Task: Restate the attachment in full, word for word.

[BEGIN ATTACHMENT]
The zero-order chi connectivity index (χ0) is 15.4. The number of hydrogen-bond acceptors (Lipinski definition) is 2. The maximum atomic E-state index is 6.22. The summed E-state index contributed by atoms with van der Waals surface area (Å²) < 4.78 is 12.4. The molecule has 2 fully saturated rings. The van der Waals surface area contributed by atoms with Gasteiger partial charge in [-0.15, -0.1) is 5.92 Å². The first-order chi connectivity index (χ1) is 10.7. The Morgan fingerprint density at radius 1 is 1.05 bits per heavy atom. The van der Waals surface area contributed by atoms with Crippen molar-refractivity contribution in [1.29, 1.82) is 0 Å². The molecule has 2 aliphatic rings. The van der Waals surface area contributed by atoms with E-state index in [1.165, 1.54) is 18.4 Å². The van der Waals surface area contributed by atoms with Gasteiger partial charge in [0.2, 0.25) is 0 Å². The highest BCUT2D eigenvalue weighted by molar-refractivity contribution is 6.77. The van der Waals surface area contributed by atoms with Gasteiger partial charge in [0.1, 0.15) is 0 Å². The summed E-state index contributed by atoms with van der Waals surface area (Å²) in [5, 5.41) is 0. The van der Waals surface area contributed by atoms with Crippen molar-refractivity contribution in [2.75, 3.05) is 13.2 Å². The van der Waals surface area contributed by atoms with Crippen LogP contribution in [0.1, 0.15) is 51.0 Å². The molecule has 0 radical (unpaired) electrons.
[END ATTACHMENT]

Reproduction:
The zero-order chi connectivity index (χ0) is 15.4. The number of hydrogen-bond acceptors (Lipinski definition) is 2. The maximum atomic E-state index is 6.22. The summed E-state index contributed by atoms with van der Waals surface area (Å²) < 4.78 is 12.4. The molecule has 2 fully saturated rings. The van der Waals surface area contributed by atoms with Gasteiger partial charge in [-0.15, -0.1) is 5.92 Å². The first-order chi connectivity index (χ1) is 10.7. The Morgan fingerprint density at radius 1 is 1.05 bits per heavy atom. The van der Waals surface area contributed by atoms with Crippen molar-refractivity contribution in [1.29, 1.82) is 0 Å². The molecule has 2 aliphatic rings. The van der Waals surface area contributed by atoms with E-state index in [1.165, 1.54) is 18.4 Å². The van der Waals surface area contributed by atoms with Gasteiger partial charge in [0.2, 0.25) is 0 Å². The highest BCUT2D eigenvalue weighted by molar-refractivity contribution is 6.77. The van der Waals surface area contributed by atoms with Gasteiger partial charge in [0.1, 0.15) is 0 Å². The summed E-state index contributed by atoms with van der Waals surface area (Å²) in [5, 5.41) is 0. The van der Waals surface area contributed by atoms with Crippen molar-refractivity contribution in [2.75, 3.05) is 13.2 Å². The van der Waals surface area contributed by atoms with Crippen LogP contribution in [0.1, 0.15) is 51.0 Å². The molecule has 0 radical (unpaired) electrons.